According to the Advancement Project, the Zero Tolerance Policy contibues to a number of problems to included the denial of education due to increased suspension and explusion rates, referrals to inadequate alternative schools, lower test scores, higher dropout rates and racial profiling of students. Citing that once many of these youth are in “the system” they never get back on the academic track. With schools often refusing to readmit them (Heitzeg, 2009). The Zero Tolerance Policy plays its part in facilitating four different pathways into the legal system from the schools (James,
McCarter describes thoroughly the consequences STPP has on the nation’s school-age youth, including but not limited to increased exposure the criminal justice system, and gives solutions that schools can implement that will hopefully limit the overwhelming amount of students coming in contact with the STPP. The article proves that zero tolerance policies are not conducive to a safe school environment and does not foster a safe learning climate for
Nancy A. Heitzeg, a Sociology Professor at St. Catherine University published an article titled Education or Incarceration: Zero Tolerance Policies And The School to Prison Pipeline. In this scholar article Heitzeg, addresses the zero tolerance policy and the negative effects of this policy. She looks at the growing number of suspensions, expulsions, and dropout rates. Most importantly how this policy is racially disproportionate; for more Black and Latino students are likely to face harsher consequences for this zero tolerance policy. She argues for reform and alternatives that will lead our youth away from the criminal justice system and back toward the education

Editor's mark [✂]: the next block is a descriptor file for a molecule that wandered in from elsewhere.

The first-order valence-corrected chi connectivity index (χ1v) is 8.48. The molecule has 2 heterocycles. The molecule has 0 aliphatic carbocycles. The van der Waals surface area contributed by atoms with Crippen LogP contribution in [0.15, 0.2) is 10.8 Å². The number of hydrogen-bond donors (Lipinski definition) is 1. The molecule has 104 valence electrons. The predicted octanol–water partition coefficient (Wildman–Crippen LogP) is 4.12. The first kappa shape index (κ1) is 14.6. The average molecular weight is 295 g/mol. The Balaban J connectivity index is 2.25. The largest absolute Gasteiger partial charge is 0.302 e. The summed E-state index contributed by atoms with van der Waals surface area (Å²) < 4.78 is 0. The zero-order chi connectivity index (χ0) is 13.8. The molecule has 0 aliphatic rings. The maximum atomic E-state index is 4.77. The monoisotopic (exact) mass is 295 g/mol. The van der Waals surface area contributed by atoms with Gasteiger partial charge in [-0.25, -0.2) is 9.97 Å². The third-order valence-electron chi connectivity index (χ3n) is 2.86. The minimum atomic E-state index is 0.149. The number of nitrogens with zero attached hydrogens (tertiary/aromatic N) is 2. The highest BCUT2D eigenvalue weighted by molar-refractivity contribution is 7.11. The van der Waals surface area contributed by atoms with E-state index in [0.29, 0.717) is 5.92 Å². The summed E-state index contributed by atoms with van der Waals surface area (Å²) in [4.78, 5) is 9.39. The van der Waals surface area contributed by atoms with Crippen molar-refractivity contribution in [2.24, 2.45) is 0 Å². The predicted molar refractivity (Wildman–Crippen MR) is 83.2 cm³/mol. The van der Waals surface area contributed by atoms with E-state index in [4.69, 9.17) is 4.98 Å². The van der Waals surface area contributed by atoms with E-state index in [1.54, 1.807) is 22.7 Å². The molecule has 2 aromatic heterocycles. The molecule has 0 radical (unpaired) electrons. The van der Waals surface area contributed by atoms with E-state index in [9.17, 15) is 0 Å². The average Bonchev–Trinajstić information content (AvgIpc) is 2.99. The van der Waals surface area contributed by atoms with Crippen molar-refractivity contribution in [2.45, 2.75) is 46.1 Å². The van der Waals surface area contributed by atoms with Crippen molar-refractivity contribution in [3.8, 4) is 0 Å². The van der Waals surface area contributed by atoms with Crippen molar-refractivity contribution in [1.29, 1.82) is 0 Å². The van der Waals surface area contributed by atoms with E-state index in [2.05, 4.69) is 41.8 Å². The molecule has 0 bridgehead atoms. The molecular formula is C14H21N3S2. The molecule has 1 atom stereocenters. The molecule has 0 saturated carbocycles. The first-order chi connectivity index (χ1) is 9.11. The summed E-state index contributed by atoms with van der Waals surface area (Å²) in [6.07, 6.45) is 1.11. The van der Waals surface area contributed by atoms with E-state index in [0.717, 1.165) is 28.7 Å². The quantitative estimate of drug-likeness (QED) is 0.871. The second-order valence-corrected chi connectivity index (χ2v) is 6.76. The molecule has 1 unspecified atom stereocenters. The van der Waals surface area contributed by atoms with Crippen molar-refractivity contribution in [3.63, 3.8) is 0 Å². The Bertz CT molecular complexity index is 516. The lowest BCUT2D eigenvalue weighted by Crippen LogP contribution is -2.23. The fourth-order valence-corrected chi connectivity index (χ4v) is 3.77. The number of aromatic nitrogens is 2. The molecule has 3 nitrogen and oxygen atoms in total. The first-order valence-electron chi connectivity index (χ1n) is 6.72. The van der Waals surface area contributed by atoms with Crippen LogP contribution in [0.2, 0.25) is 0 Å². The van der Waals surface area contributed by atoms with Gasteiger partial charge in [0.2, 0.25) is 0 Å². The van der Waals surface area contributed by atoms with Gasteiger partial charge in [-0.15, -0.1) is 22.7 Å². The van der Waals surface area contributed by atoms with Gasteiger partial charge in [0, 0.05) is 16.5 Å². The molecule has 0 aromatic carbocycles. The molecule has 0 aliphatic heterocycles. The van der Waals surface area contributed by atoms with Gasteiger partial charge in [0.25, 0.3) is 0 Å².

Standardized testing has become a very controversial topic amongst the nation. There are two sides, one that agrees that these tests are doing well for students and school officials, and another that argues that these tests are hurting the students taking them and should be put to a stop. Norman R. Augustine wrote an article for the need of standardized testing, and Jessie B. Ramey States the ways that the tests are impairing the learning capability of the students. Norman uses three arguments that people opposing the standardized test would most often use. The first is that these test encourages the teachers just to “teach the test”, but he ensures that, this is exactly what the teachers should be doing.